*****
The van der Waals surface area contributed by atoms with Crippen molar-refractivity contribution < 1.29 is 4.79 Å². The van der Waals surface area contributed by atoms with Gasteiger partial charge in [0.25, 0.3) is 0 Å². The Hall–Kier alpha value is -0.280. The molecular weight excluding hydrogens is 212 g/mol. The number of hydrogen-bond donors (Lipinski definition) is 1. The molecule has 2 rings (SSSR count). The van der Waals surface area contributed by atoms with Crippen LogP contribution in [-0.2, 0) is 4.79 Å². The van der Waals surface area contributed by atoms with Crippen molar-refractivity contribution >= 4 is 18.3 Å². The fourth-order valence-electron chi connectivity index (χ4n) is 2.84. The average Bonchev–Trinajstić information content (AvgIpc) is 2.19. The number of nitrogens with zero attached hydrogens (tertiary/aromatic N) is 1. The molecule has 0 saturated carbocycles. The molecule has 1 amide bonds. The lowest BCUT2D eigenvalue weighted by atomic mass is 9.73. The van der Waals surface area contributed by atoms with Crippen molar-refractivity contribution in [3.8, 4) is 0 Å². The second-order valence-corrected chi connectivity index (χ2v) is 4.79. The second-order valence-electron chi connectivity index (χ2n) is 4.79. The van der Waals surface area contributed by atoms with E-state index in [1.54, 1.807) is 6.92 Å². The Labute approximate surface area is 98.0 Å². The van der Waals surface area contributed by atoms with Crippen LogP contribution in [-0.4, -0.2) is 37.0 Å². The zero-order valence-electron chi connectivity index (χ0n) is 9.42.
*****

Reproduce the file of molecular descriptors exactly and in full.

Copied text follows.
The van der Waals surface area contributed by atoms with Crippen molar-refractivity contribution < 1.29 is 4.79 Å². The van der Waals surface area contributed by atoms with Gasteiger partial charge in [0.25, 0.3) is 0 Å². The Hall–Kier alpha value is -0.280. The molecular weight excluding hydrogens is 212 g/mol. The number of hydrogen-bond donors (Lipinski definition) is 1. The molecule has 2 rings (SSSR count). The van der Waals surface area contributed by atoms with Crippen LogP contribution in [-0.2, 0) is 4.79 Å². The van der Waals surface area contributed by atoms with Crippen molar-refractivity contribution >= 4 is 18.3 Å². The fourth-order valence-electron chi connectivity index (χ4n) is 2.84. The average Bonchev–Trinajstić information content (AvgIpc) is 2.19. The number of nitrogens with zero attached hydrogens (tertiary/aromatic N) is 1. The molecule has 0 saturated carbocycles. The molecule has 1 amide bonds. The lowest BCUT2D eigenvalue weighted by atomic mass is 9.73. The van der Waals surface area contributed by atoms with Crippen molar-refractivity contribution in [3.8, 4) is 0 Å². The second-order valence-corrected chi connectivity index (χ2v) is 4.79. The second-order valence-electron chi connectivity index (χ2n) is 4.79. The van der Waals surface area contributed by atoms with E-state index in [1.54, 1.807) is 6.92 Å². The Labute approximate surface area is 98.0 Å². The van der Waals surface area contributed by atoms with Crippen LogP contribution in [-0.4, -0.2) is 37.0 Å². The zero-order valence-electron chi connectivity index (χ0n) is 9.42.